By Mark Edward Nero
International Shipholding Corp., which is based in Alabama but has affiliates with a significant West Coast presence, announced July 31 that it and certain of its subsidiaries have filed petitions for relief under Chapter 11 in US Bankruptcy Court.
However, the company has stated that it currently intends to continue operating in the normal course of business without interruption.
Among ISC’s subsidiaries are Waterman Steamship Corp., a deep-sea ocean carrier operating direct service between US West Coast ports and Asian countries.
To facilitate the Chapter 11 process, the company has entered into a debtor-in-possession $16 million credit facility. The credit facility can be used to fund, among other things, the company’s working capital needs while in Chapter 11.
“Today, we took a critical step toward right-sizing the company’s balance sheet,” ISC President and CEO Erik Johnsen said in a prepared statement. “While the company is facing challenges with its debt and capital structure, we believe our core business segments are performing satisfactorily.”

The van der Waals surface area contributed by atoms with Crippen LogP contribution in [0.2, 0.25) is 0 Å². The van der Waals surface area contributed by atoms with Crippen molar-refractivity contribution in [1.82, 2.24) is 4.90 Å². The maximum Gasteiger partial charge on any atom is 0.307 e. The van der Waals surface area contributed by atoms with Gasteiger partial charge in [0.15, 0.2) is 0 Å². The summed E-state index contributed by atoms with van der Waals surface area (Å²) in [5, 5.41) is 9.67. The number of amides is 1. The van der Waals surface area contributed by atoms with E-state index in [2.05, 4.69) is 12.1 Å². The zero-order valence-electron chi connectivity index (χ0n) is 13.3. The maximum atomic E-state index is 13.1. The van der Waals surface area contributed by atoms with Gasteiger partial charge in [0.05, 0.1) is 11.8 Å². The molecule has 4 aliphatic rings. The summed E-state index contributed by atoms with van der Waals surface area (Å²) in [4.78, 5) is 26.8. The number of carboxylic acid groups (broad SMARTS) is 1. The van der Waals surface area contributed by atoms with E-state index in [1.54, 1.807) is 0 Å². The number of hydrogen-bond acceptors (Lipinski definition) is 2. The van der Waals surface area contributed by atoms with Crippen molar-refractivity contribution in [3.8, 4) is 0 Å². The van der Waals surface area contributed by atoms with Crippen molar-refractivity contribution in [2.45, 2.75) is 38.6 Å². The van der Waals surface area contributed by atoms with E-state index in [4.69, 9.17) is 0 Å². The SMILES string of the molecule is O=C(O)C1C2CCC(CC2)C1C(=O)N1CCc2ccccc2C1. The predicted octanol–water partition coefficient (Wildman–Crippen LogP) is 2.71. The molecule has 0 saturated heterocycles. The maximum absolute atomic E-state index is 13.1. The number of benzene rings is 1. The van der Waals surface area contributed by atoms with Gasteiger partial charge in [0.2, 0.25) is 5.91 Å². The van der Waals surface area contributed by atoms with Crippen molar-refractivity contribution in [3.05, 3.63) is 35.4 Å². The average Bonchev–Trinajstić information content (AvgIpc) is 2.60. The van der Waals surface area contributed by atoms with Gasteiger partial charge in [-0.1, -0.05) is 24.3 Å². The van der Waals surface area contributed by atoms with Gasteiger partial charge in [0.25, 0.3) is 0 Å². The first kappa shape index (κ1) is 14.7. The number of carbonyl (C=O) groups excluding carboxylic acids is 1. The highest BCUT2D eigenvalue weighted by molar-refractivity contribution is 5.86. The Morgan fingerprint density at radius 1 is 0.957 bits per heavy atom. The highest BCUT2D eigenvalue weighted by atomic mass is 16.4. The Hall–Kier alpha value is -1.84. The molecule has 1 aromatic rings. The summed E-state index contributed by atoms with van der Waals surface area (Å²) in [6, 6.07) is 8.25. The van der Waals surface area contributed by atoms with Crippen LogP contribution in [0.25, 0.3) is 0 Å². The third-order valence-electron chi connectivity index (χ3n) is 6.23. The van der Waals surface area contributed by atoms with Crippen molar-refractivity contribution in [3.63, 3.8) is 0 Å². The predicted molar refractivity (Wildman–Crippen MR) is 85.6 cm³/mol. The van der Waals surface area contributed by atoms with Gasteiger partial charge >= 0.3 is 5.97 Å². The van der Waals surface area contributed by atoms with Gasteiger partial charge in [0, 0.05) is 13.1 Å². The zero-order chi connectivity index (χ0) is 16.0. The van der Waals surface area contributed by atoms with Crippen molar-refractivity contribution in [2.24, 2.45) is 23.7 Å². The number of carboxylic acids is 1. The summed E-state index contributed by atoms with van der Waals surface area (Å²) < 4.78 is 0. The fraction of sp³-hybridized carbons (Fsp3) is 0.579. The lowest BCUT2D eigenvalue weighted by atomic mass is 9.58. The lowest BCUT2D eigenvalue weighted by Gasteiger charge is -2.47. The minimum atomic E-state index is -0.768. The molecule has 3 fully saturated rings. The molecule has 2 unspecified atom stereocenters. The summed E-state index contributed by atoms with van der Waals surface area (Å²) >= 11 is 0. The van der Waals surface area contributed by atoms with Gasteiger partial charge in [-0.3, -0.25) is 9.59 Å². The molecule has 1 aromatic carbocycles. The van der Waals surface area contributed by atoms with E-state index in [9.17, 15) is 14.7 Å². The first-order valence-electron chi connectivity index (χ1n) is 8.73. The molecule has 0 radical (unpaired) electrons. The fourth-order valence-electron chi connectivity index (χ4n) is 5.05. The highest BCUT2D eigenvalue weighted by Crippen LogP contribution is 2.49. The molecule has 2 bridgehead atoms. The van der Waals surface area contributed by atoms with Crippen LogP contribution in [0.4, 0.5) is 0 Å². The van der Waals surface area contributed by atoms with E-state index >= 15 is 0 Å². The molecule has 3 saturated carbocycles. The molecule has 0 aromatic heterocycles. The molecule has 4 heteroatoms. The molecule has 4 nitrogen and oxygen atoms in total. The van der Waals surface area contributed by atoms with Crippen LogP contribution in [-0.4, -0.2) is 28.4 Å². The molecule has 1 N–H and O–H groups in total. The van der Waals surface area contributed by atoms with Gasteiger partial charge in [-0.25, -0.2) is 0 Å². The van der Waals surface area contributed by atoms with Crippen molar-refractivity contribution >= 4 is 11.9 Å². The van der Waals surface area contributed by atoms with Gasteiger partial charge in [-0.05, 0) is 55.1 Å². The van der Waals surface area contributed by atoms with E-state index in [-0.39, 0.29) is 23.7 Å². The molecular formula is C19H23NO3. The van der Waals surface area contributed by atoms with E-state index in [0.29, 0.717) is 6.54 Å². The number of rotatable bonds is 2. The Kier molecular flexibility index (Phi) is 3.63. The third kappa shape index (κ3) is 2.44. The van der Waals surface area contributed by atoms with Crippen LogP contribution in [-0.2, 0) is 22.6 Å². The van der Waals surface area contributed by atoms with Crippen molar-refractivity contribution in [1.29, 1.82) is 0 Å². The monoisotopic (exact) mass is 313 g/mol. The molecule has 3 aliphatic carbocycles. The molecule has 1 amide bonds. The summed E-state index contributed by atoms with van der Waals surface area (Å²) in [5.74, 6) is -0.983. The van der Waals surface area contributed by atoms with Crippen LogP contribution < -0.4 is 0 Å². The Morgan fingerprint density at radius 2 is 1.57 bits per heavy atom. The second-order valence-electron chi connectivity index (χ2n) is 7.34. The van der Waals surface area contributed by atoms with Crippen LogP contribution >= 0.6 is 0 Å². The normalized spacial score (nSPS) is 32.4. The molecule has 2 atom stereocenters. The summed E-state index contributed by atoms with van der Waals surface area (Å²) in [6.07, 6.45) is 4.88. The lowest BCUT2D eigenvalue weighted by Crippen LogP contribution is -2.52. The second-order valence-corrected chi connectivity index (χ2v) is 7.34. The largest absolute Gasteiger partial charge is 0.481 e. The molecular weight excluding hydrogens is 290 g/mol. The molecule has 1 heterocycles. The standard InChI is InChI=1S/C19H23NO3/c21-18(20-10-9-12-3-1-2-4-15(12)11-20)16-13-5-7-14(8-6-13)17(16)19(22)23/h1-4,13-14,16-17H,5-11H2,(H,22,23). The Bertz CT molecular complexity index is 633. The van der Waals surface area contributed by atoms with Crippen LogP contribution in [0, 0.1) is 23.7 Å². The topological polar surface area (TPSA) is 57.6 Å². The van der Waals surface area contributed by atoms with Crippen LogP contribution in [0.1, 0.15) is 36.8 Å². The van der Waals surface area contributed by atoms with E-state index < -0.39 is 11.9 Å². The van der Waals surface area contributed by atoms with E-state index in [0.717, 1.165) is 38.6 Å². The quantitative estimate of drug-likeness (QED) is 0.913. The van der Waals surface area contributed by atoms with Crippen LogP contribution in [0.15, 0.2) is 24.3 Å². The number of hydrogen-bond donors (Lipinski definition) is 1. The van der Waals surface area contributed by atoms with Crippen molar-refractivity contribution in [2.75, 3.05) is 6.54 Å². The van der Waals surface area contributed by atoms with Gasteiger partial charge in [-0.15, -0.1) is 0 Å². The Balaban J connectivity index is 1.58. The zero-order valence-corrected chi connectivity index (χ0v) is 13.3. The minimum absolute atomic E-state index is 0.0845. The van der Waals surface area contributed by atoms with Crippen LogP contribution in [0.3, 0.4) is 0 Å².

The company has filed a series of first-day motions with the United States Bankruptcy Court to allow it to continue to operate in the ordinary course of business, including asking the court to approve, among other things, the payment of wages, salaries and other employee benefits during the Chapter 11 process as well as payments to certain vendors.
“During the Chapter 11 process, suppliers will be paid in full for all goods and services provided after the filing date as required by the Bankruptcy Code,” ISC said in a statement.